Tibiofemoral joint kinematics of the anterior cruciate ligament-reconstructed knee during a single-legged hop landing

Jessica M Deneweth, Michael J Bey, Scott G McLean, Terrence R Lock, Patricia A Kolowich, Scott Tashman
American Journal of Sports Medicine 2010, 38 (9): 1820-8

BACKGROUND: Abnormal 3-dimensional tibiofemoral joint kinematics have been identified in anterior cruciate ligament-reconstructed knees during functional gait tasks, which is suggested to directly affect risk of knee osteoarthritis. However, the extent to which similar high-risk abnormalities are present during more demanding maneuvers, such as single-legged hopping, is largely unknown.

HYPOTHESIS: When performing a single-legged forward hop landing, the reconstructed knee will demonstrate altered sagittal, frontal, and transverse plane kinematics compared with the contralateral limb.

STUDY DESIGN: Controlled laboratory study.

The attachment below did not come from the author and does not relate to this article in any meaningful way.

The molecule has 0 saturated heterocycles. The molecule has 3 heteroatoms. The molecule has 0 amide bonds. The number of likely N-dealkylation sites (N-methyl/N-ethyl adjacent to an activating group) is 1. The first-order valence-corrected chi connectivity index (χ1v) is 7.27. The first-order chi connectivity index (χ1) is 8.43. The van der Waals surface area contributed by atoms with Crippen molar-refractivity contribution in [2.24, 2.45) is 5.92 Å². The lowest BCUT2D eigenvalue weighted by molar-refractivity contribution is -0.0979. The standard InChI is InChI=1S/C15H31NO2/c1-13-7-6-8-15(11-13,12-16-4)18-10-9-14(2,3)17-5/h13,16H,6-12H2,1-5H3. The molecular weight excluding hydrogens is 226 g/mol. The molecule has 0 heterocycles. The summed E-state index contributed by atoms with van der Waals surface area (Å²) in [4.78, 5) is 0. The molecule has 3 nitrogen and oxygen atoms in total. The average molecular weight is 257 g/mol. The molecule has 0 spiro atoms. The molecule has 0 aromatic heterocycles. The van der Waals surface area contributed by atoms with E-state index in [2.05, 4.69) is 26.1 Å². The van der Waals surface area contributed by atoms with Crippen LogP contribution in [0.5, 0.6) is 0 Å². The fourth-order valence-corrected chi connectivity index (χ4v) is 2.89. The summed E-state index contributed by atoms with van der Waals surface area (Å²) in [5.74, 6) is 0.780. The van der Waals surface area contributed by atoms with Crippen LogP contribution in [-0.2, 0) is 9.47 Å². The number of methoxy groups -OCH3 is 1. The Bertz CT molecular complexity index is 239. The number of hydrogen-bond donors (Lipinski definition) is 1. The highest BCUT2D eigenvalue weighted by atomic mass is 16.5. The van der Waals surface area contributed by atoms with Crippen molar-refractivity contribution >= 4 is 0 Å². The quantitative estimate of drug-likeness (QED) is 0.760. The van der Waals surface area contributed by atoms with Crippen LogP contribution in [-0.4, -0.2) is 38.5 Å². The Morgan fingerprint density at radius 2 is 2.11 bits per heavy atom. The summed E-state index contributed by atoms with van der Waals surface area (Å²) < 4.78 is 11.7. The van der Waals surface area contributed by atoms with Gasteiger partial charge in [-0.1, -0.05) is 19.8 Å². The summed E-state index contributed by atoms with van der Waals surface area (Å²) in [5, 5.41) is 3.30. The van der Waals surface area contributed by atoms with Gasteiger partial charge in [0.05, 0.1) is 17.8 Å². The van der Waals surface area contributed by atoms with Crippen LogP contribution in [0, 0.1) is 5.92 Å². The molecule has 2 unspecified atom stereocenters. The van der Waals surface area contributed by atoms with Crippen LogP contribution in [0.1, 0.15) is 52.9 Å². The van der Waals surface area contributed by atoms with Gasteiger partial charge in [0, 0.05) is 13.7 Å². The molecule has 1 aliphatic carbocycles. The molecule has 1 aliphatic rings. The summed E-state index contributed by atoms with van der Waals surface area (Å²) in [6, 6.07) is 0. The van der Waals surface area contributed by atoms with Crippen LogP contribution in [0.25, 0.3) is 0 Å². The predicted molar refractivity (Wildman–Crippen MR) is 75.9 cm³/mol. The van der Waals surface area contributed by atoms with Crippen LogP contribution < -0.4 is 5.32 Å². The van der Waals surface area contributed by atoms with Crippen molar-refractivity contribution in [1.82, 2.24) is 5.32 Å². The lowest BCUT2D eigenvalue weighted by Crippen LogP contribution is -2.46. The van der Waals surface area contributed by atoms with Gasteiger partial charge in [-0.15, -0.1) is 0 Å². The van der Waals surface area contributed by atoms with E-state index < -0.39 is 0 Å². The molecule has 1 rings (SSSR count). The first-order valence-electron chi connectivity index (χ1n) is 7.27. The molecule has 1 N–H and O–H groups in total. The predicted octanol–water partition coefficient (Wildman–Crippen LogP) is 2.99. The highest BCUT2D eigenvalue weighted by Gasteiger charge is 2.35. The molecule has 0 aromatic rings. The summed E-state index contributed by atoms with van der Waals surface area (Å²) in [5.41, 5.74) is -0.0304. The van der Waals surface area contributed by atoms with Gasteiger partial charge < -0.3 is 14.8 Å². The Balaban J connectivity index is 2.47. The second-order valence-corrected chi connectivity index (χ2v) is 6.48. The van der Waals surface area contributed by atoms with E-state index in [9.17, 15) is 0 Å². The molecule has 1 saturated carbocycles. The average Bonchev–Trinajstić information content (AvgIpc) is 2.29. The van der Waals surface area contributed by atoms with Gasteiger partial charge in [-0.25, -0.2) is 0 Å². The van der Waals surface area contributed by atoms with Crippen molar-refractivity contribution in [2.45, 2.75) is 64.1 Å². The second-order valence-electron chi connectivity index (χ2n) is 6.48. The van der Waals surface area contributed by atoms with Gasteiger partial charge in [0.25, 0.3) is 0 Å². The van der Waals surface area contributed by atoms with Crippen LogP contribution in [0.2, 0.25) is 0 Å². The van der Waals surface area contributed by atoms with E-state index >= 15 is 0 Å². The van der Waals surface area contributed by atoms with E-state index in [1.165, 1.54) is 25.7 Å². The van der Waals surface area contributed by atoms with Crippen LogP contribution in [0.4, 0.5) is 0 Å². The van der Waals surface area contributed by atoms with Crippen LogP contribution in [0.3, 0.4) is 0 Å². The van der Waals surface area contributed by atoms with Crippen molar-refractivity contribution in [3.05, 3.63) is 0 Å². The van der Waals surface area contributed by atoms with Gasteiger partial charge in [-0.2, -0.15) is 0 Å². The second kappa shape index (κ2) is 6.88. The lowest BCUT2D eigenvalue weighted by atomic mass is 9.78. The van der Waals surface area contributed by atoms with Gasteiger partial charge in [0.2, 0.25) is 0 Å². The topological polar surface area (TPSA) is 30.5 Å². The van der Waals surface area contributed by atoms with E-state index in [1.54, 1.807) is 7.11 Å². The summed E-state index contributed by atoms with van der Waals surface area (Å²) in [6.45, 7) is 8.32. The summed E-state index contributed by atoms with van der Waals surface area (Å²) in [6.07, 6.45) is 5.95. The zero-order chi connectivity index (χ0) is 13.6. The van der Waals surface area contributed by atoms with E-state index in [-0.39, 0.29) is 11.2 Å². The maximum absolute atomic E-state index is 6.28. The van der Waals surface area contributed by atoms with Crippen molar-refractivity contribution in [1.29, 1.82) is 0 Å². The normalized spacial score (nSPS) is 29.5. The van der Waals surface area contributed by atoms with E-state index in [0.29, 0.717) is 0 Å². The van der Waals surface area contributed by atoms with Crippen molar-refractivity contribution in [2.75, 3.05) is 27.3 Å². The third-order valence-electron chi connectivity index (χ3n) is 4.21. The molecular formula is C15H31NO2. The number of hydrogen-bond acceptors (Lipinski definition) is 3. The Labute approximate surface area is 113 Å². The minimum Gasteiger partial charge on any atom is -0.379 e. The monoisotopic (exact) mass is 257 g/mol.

METHODS: High-speed biplane radiography was used to quantify bilateral 3-dimensional tibiofemoral joint kinematics in 9 subjects with unilaterally reconstructed anterior cruciate ligaments (mean time after surgery, 4 months) during 3 single-legged, forward hop landing trials. Mean subject-based initial foot contact and maximum stance (0-250 ms) values were calculated for each kinematic variable. Two-tailed paired t tests were subsequently applied to examine for the main effect of limb (reconstructed vs contralateral).

RESULTS: The reconstructed knees exhibited significantly greater extension (P = .04), external tibial rotation (P = .006), and medial tibial translation (P = .02) than the contralateral knees at initial contact. Reconstructed knees underwent significantly greater maximum flexion (P = .05), maximum external tibial rotation (P = .01), and maximum anterior tibial translation (P = .02). No significant differences existed between limbs for initial contact (P = .65) or maximum adduction-abduction (P = .55).

CONCLUSION: Tibiofemoral joint kinematics of the anterior cruciate ligament-reconstructed knee are significantly different from those of the uninjured contralateral limb during a single-legged hop landing. This altered kinematic profile, in conjunction with the large impact loads associated with hopping, may further contribute to the risk of posttraumatic knee osteoarthritis.

CLINICAL RELEVANCE: Returning to sports involving dynamic single-legged landings at 4 months after anterior cruciate ligament reconstruction surgery may contribute to accelerated knee joint degeneration.

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